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What is copyright in Australia, how is it protected and when does infringement occur?
In this video, John Gallagher from Argon Law discusses the concept of intellectual property in the context of copyright in Australia.
Intellectual property is a bundle of rights that come into existence through the innovative use of our mind and knowledge. Intellectual property rights protect and benefit the people who create them, own them, or who acquire the right to use them in another way.
Copyright is one form intellectual property. It does not exist in ideas alone, but rather the detailed and original expression of ideas in a material form. These expressions are called “works” under Copyright law.
The Copyright Act protects different kinds of works, with the most common being literary, dramatic, visual and artistic works. Films, television broadcasts and sound recordings are also protected.
If Copyright exists, no registration is needed. The authors or owners of copyright automatically receive certain exclusive rights which expire 70 years from the date the author dies. This includes the right to exclude others from reproducing, publishing, performing or adapting the original work.
While copyright automatically receives protection upon creation, there is a difference between creating copyright and proving its existence when facing infringement allegations. This is why the copyright symbol often appears on certain works in conjunction with the author’s name, and the date of creation.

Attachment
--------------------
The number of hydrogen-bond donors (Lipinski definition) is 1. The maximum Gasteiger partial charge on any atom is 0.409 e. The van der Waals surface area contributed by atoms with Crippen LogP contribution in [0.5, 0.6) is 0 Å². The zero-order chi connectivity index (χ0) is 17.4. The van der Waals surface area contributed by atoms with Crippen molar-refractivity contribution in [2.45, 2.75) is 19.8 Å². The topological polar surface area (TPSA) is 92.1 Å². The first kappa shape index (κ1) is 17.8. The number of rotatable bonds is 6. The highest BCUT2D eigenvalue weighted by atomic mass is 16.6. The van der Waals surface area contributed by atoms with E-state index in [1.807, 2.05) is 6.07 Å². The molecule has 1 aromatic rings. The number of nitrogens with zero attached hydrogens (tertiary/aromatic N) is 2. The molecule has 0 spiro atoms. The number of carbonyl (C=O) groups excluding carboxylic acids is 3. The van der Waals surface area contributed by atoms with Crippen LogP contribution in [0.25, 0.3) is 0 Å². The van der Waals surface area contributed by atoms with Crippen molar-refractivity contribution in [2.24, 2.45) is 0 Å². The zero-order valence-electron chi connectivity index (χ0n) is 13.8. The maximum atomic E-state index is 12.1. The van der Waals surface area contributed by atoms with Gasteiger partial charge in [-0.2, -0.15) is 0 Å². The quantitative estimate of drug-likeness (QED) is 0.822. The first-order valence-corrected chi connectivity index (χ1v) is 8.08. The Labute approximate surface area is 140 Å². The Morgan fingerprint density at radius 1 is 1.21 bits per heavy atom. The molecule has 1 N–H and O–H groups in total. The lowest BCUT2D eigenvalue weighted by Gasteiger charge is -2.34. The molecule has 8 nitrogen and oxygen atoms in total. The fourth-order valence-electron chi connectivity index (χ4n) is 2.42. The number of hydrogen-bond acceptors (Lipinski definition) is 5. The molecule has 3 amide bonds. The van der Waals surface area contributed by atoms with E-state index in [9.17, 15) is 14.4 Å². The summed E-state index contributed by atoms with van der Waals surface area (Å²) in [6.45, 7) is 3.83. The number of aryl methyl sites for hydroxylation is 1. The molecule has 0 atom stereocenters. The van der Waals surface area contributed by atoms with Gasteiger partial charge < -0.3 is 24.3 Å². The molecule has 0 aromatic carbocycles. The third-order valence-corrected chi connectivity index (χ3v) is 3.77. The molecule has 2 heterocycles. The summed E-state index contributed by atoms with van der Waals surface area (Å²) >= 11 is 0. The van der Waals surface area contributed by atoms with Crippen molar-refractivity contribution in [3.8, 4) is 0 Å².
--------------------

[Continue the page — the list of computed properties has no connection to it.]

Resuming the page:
Infringement arises when a later work is objectively similar to an earlier work and these similarities are found to occur through a causal connection – namely, an inference of copying.
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Thinking about buying management rights? You need to understand your responsibilities to the body corporate, especially when maintaining common property. Then there are payments. Who will pay you and how?
When you have management rights, you will most likely need to care for the upkeep of common property which may be lawns, gardens, paths and even pools.
You will need to consult your caretaking agreement, which will detail the specifics of your duties. Normally, you will be paid an annual amount, in monthly installments.
Most of the time, a letting agreement is also a part of management rights. A letting agreement may give you the authority to let within the complex. If this is the case you need to have a resident letting agent licence. Owners can then request and pay for you find them a tenant, but the body corporate itself will not pay you for this service.
Please view our other video blogs on this topic or if you have any questions, please please visit argonlaw.com.au or call us on (07) 5443 9988
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